I also have a watch and when I wear it I have the habit of taking it off and putting it down on its side, in front of me. Above my notebook or next to my laptop. I do this because I easily get hot and just dislike the feeling of the wristband when writing and/or typing. When put this way, it is easy to quickly peak over at it to get the time.

Lastly, you have a myriad of pens, I don't find a link now, but I know there are pens with clocks in them. Usually, these are designed for kids, and tacky, but it might be another solution to your issue.

23

There are a lot of answers here, but one thing that seems to be missing from most of them is the relationship between a volunteer and a donor as it relates to running a charity.

I have a fair amount of experience working with both groups in a professional environment within the United States (so there may be some cultural differences), and I have run into multiple issues where donors, for lack of a better term, feel entitled to run things by virtue of being willing to give money. Some donors have management skills that prevent this from being an issue. Others... do not.

Managing donors is a major focus behind the scenes for all charities. Many decisions that might otherwise be considered unsound from a business perspective are made strictly to keep the donors happy. The more money these donors provide to the charity, the more process is adjusted to keep those individuals happy.

So while the donor in your situation was both rude and unprofessional, that's not something I suggest addressing, unless you really don't care about the success of the charity... which seems unlikely since you are willing to volunteer.

Which brings us to your role.

As a volunteer, while the donors may not appreciate you, chances are very good that the people who manage the day-to-day operations of the charity place a great deal of value on you and your time. Donors (or rather, their money) are the lifeblood of charities, but volunteers are the muscle to put that money to good use.

Your time is valuable, and if the charity is well run with a dedicated administrative staff, they will recognize that. Even if the donors don't care, the actual charity staff will, and they should be willing and able to provide assistance.

So, to address your situation...

The first thing I recommend is trying to keep some padding between these meetings and other appointments or obligations you may have. This isn't always possible, but it is worth attempting to reschedule if the proposed time is too close to something else you have to do, particularly for very short (30 minute) meetings. Even if the response is "no, that's the only time that works", you've already established that the time is inconvenient for you, and by showing up, you're being generous (remember: as a volunteer, your time is valuable, too!).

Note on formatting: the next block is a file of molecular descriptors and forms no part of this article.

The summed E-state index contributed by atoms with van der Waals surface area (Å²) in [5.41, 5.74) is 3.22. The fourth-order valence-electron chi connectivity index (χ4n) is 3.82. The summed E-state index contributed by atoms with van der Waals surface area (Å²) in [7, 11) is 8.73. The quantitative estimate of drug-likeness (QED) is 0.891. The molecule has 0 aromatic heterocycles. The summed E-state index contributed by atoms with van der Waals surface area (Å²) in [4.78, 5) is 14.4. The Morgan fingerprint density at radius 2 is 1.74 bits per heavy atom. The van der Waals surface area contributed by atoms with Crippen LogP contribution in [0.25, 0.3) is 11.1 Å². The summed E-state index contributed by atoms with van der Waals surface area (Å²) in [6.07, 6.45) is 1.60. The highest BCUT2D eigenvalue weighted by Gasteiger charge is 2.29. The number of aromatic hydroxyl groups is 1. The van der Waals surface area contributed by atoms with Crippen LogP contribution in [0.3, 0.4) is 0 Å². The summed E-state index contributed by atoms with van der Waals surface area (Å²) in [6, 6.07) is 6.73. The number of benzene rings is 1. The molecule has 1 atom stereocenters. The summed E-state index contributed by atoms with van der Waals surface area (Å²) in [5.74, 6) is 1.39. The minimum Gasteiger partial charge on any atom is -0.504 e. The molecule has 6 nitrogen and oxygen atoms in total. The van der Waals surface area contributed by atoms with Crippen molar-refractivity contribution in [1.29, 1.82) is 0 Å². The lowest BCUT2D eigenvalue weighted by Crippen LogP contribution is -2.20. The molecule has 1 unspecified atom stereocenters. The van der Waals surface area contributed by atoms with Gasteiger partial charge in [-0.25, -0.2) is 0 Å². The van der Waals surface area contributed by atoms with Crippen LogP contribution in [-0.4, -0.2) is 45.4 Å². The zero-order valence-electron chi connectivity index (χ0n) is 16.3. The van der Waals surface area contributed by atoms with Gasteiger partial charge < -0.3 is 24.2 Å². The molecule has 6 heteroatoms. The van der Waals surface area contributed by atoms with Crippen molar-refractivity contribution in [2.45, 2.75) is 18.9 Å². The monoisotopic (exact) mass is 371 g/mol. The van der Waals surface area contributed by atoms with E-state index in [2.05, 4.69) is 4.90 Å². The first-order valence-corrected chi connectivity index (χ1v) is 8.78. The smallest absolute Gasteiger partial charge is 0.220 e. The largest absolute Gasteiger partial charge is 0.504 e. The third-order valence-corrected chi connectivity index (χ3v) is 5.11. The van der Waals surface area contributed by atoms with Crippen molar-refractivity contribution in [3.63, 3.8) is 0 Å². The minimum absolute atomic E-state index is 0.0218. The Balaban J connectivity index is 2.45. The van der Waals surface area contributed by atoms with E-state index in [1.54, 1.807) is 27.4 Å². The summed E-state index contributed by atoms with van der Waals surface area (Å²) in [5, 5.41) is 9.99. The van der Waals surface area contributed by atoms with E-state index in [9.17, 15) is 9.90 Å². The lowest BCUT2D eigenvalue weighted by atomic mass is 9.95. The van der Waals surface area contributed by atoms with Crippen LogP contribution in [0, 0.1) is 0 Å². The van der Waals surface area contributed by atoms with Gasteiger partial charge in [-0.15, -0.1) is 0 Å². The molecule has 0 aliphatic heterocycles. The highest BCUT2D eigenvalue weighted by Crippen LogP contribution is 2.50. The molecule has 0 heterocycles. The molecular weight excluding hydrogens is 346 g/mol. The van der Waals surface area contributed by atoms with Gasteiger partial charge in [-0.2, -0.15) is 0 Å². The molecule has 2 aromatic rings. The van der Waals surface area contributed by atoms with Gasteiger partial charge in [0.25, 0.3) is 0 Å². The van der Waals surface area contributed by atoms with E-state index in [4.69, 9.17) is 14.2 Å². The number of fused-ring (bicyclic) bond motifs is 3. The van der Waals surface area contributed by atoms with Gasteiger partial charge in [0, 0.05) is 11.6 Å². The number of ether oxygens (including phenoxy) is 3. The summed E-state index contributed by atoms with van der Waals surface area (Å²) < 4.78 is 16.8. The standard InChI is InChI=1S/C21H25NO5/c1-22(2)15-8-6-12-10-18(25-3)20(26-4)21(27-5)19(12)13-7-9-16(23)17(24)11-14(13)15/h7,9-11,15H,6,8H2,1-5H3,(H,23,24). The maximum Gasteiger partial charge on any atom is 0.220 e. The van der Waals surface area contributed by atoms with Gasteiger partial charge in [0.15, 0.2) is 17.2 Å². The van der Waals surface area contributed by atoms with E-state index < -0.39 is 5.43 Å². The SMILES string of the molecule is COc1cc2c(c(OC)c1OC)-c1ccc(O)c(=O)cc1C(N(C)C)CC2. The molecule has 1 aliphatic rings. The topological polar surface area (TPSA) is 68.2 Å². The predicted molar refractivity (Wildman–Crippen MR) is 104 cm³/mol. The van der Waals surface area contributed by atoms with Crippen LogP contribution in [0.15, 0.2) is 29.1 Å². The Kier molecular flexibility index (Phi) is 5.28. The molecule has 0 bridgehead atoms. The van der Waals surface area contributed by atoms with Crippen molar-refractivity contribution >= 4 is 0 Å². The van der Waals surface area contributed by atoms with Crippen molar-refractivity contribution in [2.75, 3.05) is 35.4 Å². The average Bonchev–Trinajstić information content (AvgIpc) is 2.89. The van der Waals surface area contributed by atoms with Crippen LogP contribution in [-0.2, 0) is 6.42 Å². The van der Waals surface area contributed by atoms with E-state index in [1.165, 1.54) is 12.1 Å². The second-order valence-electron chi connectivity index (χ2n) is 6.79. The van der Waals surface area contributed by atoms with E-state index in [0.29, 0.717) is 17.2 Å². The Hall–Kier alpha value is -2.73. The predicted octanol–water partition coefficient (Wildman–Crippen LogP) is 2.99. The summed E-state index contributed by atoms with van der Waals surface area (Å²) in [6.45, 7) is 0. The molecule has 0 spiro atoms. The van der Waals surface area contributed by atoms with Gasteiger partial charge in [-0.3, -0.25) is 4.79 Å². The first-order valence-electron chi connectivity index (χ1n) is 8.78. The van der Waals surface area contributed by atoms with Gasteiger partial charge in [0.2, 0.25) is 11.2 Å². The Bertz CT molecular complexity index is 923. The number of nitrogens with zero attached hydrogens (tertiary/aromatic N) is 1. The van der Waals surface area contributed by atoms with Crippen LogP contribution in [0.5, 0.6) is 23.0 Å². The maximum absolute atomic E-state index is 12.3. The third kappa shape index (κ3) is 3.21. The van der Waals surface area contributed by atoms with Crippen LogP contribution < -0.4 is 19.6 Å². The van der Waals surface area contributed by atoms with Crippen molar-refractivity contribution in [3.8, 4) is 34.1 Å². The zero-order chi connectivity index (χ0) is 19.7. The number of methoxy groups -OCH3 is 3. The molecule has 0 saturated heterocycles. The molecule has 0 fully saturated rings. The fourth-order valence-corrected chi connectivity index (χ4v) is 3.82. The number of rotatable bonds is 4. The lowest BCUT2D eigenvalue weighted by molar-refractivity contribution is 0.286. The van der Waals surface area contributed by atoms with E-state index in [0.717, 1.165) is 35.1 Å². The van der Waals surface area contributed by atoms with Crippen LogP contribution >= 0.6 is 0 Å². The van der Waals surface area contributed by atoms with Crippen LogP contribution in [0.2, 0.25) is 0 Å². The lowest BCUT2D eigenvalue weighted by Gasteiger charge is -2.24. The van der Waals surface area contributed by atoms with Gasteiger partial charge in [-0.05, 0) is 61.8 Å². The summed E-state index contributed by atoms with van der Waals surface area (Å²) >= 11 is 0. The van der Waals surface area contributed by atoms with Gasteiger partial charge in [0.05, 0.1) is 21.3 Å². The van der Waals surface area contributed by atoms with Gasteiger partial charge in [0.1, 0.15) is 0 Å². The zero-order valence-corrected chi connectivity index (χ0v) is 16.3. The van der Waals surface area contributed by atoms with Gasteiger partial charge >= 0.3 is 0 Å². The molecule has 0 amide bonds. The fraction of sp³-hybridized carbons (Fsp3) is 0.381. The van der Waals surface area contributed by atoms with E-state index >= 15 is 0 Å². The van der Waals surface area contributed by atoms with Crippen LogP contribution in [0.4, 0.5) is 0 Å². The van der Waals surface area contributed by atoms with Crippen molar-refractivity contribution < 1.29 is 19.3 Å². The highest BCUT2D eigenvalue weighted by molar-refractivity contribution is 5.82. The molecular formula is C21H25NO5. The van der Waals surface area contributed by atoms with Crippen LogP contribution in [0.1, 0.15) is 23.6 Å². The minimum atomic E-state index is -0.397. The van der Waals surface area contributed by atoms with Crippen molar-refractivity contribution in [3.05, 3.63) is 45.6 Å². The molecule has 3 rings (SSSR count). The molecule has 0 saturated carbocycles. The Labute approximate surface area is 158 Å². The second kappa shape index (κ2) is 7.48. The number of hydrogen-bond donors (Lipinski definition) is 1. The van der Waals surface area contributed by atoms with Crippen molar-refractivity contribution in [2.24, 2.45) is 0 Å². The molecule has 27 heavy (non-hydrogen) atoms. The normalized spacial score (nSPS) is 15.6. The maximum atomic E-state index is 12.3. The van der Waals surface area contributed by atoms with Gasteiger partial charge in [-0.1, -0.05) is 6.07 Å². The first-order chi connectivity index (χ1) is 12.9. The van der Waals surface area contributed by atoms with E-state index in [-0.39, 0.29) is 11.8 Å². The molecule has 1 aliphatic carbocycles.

This sets the stage for the second recommendation, which is to set expectations up front. This isn't just for the meeting organizer; you need to set your own expectations. Do you have any flexibility if a meeting runs long? Are you willing to stay late, if the meeting runs over due to tangential discussion? What if it runs over due to discussion that is very much on topic and relevant to the stated purpose? How late can you stay?

The outcome of these questions should be your hard stop. What is the latest you can possibly attend before excusing yourself?

Your best bet is to tell the meeting organizer ahead of time. Assuming this isn't the donor, but someone who regularly works to run the charity, they then should be keeping track of the fact that you may have to leave if the meeting is running late.

Ideally, if your hard stop is within an hour of the stated end of the meeting, and the meeting has a history of running late, the meeting organizer will announce it at the start of the meeting. If not, you can simply announce it yourself:

I just wanted to mention that I have a hard stop at x o'clock.

This is unlikely to cause conflict, as donors typically understand conflicting schedules (even donors who are currently retired) and obligations.

Once you've established that you can't stay past a certain amount of time, this gives you a perfectly good reason to keep an eye on the clock (although arp's suggestion to use an alarm app is an excellent one.

If you say "I have to leave at 3pm", and at 2:15 you look at your watch, the donor can't really get much traction behind saying "If you have somewhere more important to be, then don't hesitate to leave." You (or the charity staff) have already told them that you have somewhere to be.

Even if you didn't start of by mentioning a hard stop, you can certainly bring it up if it seems like the discussion has gotten off topic. What typically works for me is to start off by validating the importance of what is being said, but point out that there is a more important topic that needs to be discussed, as well as a time limit:

These are all very good points, and we should work through them to get them resolved, but the primary goal of this meeting was to discuss x, and I think we may have strayed from that topic. I actually have another commitment in 45 minutes, so perhaps we can come back to this at a later date so we can make sure we get x resolved in the time that we have?